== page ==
Liked by 1 person

  7. Great review, Beth! I’ve heard similar things from other reviewers, that the pacing is a bit off and that the book, overall, is rather average. I’m really curious though bc it feels quite magical realism-ish but in a way that I can totally get on board with. I’m sorry the world-building falls flat for you. Are you going to pick up Aerie?

    Liked by 1 person

    1. Thanks so much Reg. I didn’t really read many reviews before starting Magonia so I didn’t know what to expect. I think I was kind of in a grey area with this book, I enjoyed it but it could have been better.
      I’d say Magonia is more fantasy than magical realism but I think there are elements of both genres there you know?
      I actually finished Aerie earlier today. While the pacing of the plot was better in the second book there wasn’t much improvement when it came to the world building unfortunately.


  8. I’d taken this book off my TBR after reading some blah reviews, but your blah review is kind of making me reconsider that decision. Yeah, I’d be bothered by the awkward too slow/too fast pacing, and the flimsy world-building, but the premise is really neat, and maybe (since I’m forewarned) I can look past the book’s flaws? Maybe?

    I’m especially relieved to see that Aza so desperately wants to return to her family, even after she’s told there’s no hope of doing so. I just finished writing a review for a book in which the (good, upstanding) teen heroine is taking captive by her enemies after a major attack; she knows her (much loved) family thinks she’s dead, and the thought pains her for, like, five minutes. Later in the book, she remembers that her family thinks she’s dead, and she tells the reader that the knowledge feels like a weight taken off of her: that she can start a new life, with a totally blank slate. Meanwhile I’m over here like WHAT. If I were her, the thought of my family moving on with their lives without me would be devastating.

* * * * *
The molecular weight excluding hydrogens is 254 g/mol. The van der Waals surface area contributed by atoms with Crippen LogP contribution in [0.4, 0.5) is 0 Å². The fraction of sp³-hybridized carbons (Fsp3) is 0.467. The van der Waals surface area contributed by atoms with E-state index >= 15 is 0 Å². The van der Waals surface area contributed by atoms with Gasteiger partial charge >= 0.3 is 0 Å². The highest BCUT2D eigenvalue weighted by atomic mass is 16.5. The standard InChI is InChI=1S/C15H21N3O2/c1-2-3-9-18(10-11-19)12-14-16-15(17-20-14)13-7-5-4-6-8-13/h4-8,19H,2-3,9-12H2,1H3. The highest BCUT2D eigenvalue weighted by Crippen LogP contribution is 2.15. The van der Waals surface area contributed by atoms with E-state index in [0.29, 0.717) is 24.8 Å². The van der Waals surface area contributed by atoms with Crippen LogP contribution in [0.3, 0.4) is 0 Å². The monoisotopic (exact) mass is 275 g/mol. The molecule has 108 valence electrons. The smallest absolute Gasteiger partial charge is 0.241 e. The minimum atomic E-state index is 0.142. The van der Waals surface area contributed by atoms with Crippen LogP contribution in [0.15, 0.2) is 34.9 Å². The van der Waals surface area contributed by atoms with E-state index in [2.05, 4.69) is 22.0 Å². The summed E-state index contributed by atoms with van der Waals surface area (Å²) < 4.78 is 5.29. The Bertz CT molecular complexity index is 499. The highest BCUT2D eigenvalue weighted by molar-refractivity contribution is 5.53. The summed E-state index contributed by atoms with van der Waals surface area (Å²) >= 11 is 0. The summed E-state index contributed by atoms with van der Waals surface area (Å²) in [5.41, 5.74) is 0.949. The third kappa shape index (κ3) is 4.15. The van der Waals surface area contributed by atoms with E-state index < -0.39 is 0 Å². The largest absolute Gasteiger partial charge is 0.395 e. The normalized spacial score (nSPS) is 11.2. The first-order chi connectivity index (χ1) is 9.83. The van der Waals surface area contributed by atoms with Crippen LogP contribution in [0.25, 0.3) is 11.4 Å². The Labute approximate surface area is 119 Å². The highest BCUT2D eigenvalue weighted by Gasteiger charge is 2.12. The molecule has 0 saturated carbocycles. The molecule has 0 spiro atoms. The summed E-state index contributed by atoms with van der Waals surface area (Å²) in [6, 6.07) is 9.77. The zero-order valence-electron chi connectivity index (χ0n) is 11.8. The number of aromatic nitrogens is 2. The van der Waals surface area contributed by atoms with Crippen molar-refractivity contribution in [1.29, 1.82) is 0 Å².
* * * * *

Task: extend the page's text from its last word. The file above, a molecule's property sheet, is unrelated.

Ha, oops, sorry to rant.

    Excellent review, as usual!

    Liked by 1 person

    1. If you did pick this up I’d definitely be interested to read what you thought of it. I know there are some people out there who loved this book but at the same there are people out there who really didn’t. I seem to be somewhere in the middle. The slow plot didn’t really bother me too much, mainly because I loved the characters, but the lack of world building did because that’s something I always love about fantasy books; discovering the new worlds.
      Aza is definitely not like that heroine, and actually I completely agree with you. Even my family thought I was dead, even if there was proof they were living their lives just fine without me there is nothing that would stop me from trying to go back to them, and it certainly wouldn’t be a weight off my shoulders them thinking I was dead either. Don’t worry about the rant, I completely get where you’re coming from. 🙂
      Thanks! 😀

      Liked by 1 person